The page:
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'[EE] Unusual alternator design?'
2005\10\03@174001 by Bob J

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On 10/3/05, Michael Rigby-Jones <spam_OUTMichael.Rigby-JonesTakeThisOuTspambookham.com> wrote:
>
>
> I managed to get it working (the rectifiers were toast), but I was
> interested to know if this is a common or well known alternator
> configuration? Does it have a name? Google isn't telling me anything, though
> I'm probably not asking the right questions.
>

I think its called a dynamo. An alternator produces a DC current.

Regards,
Bob

2005\10\03@183248 by Richard Prosser

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Not in NZ.
A dynamo is (usually - see below) DC, and alternator is AC, although
it may be rectified to DC subsequently (as in a car).
"Generator" is a more generic description which can encompass both
although it seems more DC orientated in automotive use & AC orientated
in power stations etc.

(& Then there were the old wheel driven bycycle dynamos - which were
AC, just to proove me wrong !)

RP

> I think its called a dynamo. An alternator produces a DC current.
>
> Regards,
> Bob
> -

2005\10\03@191001 by olin piclist

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Bob J wrote:
> An alternator produces a DC current.

No, it produces AC.  That's why it's called an "alternator".

*****************************************************************
Embed Inc, embedded system specialists in Littleton Massachusetts
(978) 742-9014, http://www.embedinc.com

2005\10\03@193242 by Spehro Pefhany

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At 04:40 PM 10/3/2005 -0500, you wrote:
>On 10/3/05, Michael Rigby-Jones <.....Michael.Rigby-JonesKILLspamspam@spam@bookham.com> wrote:
> >
> >
> > I managed to get it working (the rectifiers were toast), but I was
> > interested to know if this is a common or well known alternator
> > configuration? Does it have a name? Google isn't telling me anything,
> though
> > I'm probably not asking the right questions.
> >
>
>I think its called a dynamo. An alternator produces a DC current.
>
>Regards,
>Bob

I don't see the original question. I think modern automotive 'alternators'
typically include both a regulator (usually) to control the rotor current
and a 3-phase bridge rectifier (6 diodes) connected to the stator windings.

Best regards,

Spehro Pefhany --"it's the network..."            "The Journey is the reward"
speffspamKILLspaminterlog.com             Info for manufacturers: http://www.trexon.com
Embedded software/hardware/analog  Info for designers:  http://www.speff.com
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2005\10\04@053628 by Michael Rigby-Jones

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>-----Original Message-----
>From: Spehro Pefhany [.....piclist-bouncesKILLspamspam.....mit.edu]
>Sent: 04 October 2005 00:41
>To: Microcontroller discussion list - Public.
>Subject: Re: [EE] Unusual alternator design?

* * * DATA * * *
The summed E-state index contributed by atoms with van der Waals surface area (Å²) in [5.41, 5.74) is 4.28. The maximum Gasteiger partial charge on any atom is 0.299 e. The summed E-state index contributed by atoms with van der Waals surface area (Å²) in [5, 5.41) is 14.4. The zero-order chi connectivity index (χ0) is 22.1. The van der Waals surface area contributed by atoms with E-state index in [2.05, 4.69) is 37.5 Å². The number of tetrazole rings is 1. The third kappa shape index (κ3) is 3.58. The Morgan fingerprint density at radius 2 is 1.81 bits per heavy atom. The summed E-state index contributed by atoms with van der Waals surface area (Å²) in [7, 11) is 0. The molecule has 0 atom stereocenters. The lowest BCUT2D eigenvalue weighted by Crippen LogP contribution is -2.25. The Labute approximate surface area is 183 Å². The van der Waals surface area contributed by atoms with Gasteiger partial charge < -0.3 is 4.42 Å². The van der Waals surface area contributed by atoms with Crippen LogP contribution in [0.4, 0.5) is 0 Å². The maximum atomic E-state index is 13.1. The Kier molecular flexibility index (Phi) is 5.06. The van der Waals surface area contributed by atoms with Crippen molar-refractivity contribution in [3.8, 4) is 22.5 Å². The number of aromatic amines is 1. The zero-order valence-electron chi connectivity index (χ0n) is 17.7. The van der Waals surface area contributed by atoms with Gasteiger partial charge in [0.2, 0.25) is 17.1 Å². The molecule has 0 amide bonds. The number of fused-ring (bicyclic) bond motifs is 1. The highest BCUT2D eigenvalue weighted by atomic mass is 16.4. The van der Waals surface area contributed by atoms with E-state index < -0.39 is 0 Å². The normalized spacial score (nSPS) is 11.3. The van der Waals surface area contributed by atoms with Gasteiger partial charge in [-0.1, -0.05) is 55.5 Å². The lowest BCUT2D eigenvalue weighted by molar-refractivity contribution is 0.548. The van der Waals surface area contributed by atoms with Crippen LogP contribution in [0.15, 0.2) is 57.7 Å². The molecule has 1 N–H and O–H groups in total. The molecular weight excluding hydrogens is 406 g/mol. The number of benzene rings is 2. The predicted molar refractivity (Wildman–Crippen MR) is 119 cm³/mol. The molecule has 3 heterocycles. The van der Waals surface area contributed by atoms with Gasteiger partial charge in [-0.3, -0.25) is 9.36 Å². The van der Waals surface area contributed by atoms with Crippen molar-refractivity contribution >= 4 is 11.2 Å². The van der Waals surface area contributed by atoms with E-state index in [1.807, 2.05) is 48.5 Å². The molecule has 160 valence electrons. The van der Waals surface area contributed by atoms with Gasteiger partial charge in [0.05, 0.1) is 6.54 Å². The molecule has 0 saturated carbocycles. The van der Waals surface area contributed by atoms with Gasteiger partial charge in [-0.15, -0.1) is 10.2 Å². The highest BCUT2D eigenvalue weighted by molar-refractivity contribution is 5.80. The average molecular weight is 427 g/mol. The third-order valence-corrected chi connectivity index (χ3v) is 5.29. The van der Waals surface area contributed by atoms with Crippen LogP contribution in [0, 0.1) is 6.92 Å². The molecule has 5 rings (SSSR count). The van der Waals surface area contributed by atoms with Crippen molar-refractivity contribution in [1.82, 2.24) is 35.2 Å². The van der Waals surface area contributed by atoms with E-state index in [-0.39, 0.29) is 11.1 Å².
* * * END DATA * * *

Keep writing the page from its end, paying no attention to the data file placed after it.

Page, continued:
>
>
>I don't see the original question. I think modern automotive
>'alternators' typically include both a regulator (usually) to
>control the rotor current and a 3-phase bridge rectifier (6
>diodes) connected to the stator windings.

Oddly enough I didn't receive my original question either, though clearly some people did.

It was a bit of a long winded post on reflection so I'll shorten it:

Single phase alternator with no direct electrical connection to rotor.  Rotor has a coil, the ends of which are joined by a rectifier.  Stator has two coils, one for the output, one to provide field.  In this application (240v 50Hz 850W gas powered generator) the field was connected to the output coil via a simple current limiting capacitor.

It simply not a configuration I have seen before, and I was curious if it had a name.

Regards

Mike

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2005\10\04@140205 by Peter

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> It simply not a configuration I have seen before, and I was curious if it had a name.

FYI there seem to be a lot of these but without the wound rotor. That
wound rotor should help with starting under load. It was probably fried
by starting it under load.

There is a schematic on the web where someone built exactly such a
generator out of an old Briggs motor and a capacitor run ac motor
(capacitor run ac is usually squirrel cage - your wound rotor is like a
squirrell cage rotor but better).

Peter

2005\10\04@143102 by Bob J

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>From a purely technical standpoint yes you are correct. But I have yet to
see an alternator without a bridge rectifier built into it.

Regards,
Bob

On 10/3/05, Olin Lathrop <EraseMEolin_piclistspam_OUTspamTakeThisOuTembedinc.com> wrote:
>
> Bob J wrote:
> > An alternator produces a DC current.
>
> No, it produces AC. That's why it's called an "alternator".
>
> *****************************************************************
> Embed Inc, embedded system specialists in Littleton Massachusetts
> (978) 742-9014, http://www.embedinc.com
>

2005\10\04@160756 by Howard Winter

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Mike,

On Tue, 4 Oct 2005 10:36:26 +0100, Michael Rigby-Jones wrote: